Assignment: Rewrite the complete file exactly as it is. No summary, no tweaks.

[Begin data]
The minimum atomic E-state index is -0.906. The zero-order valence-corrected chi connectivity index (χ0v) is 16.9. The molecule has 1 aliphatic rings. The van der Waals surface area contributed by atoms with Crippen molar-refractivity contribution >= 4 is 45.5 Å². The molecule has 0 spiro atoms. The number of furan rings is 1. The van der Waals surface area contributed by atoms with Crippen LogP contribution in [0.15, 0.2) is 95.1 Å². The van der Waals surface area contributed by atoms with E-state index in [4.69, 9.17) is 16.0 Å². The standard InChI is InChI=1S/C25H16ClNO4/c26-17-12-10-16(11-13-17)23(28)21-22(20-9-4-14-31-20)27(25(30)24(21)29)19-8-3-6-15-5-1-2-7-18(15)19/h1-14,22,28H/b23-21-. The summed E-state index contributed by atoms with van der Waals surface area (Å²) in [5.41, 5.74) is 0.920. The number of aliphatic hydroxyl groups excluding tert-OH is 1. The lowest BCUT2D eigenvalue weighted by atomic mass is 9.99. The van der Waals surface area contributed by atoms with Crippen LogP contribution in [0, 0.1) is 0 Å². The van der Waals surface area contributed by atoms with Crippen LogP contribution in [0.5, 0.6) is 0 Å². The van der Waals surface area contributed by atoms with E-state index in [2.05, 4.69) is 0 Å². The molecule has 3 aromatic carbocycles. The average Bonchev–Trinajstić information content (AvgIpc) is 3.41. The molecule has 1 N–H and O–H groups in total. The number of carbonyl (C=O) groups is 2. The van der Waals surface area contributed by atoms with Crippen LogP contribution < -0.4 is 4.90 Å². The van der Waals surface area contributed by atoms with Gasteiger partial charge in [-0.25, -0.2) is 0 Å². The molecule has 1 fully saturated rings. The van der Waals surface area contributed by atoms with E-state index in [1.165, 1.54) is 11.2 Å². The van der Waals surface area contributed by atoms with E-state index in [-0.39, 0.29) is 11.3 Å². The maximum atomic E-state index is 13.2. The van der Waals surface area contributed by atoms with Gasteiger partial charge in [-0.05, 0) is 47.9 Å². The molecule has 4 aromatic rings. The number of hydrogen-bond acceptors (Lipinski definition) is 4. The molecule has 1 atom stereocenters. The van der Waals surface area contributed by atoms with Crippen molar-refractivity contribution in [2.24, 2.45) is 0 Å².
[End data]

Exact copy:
The minimum atomic E-state index is -0.906. The zero-order valence-corrected chi connectivity index (χ0v) is 16.9. The molecule has 1 aliphatic rings. The van der Waals surface area contributed by atoms with Crippen molar-refractivity contribution >= 4 is 45.5 Å². The molecule has 0 spiro atoms. The number of furan rings is 1. The van der Waals surface area contributed by atoms with Crippen LogP contribution in [0.15, 0.2) is 95.1 Å². The van der Waals surface area contributed by atoms with E-state index in [4.69, 9.17) is 16.0 Å². The standard InChI is InChI=1S/C25H16ClNO4/c26-17-12-10-16(11-13-17)23(28)21-22(20-9-4-14-31-20)27(25(30)24(21)29)19-8-3-6-15-5-1-2-7-18(15)19/h1-14,22,28H/b23-21-. The summed E-state index contributed by atoms with van der Waals surface area (Å²) in [5.41, 5.74) is 0.920. The number of aliphatic hydroxyl groups excluding tert-OH is 1. The lowest BCUT2D eigenvalue weighted by atomic mass is 9.99. The van der Waals surface area contributed by atoms with Crippen LogP contribution in [0, 0.1) is 0 Å². The van der Waals surface area contributed by atoms with Crippen LogP contribution in [0.5, 0.6) is 0 Å². The van der Waals surface area contributed by atoms with E-state index in [2.05, 4.69) is 0 Å². The molecule has 3 aromatic carbocycles. The average Bonchev–Trinajstić information content (AvgIpc) is 3.41. The molecule has 1 N–H and O–H groups in total. The number of carbonyl (C=O) groups is 2. The van der Waals surface area contributed by atoms with Crippen LogP contribution < -0.4 is 4.90 Å². The van der Waals surface area contributed by atoms with Gasteiger partial charge in [-0.25, -0.2) is 0 Å². The molecule has 1 fully saturated rings. The van der Waals surface area contributed by atoms with E-state index in [1.165, 1.54) is 11.2 Å². The van der Waals surface area contributed by atoms with E-state index in [-0.39, 0.29) is 11.3 Å². The maximum atomic E-state index is 13.2. The van der Waals surface area contributed by atoms with Gasteiger partial charge in [-0.05, 0) is 47.9 Å². The molecule has 4 aromatic rings. The number of hydrogen-bond acceptors (Lipinski definition) is 4. The molecule has 1 atom stereocenters. The van der Waals surface area contributed by atoms with Crippen molar-refractivity contribution in [2.24, 2.45) is 0 Å².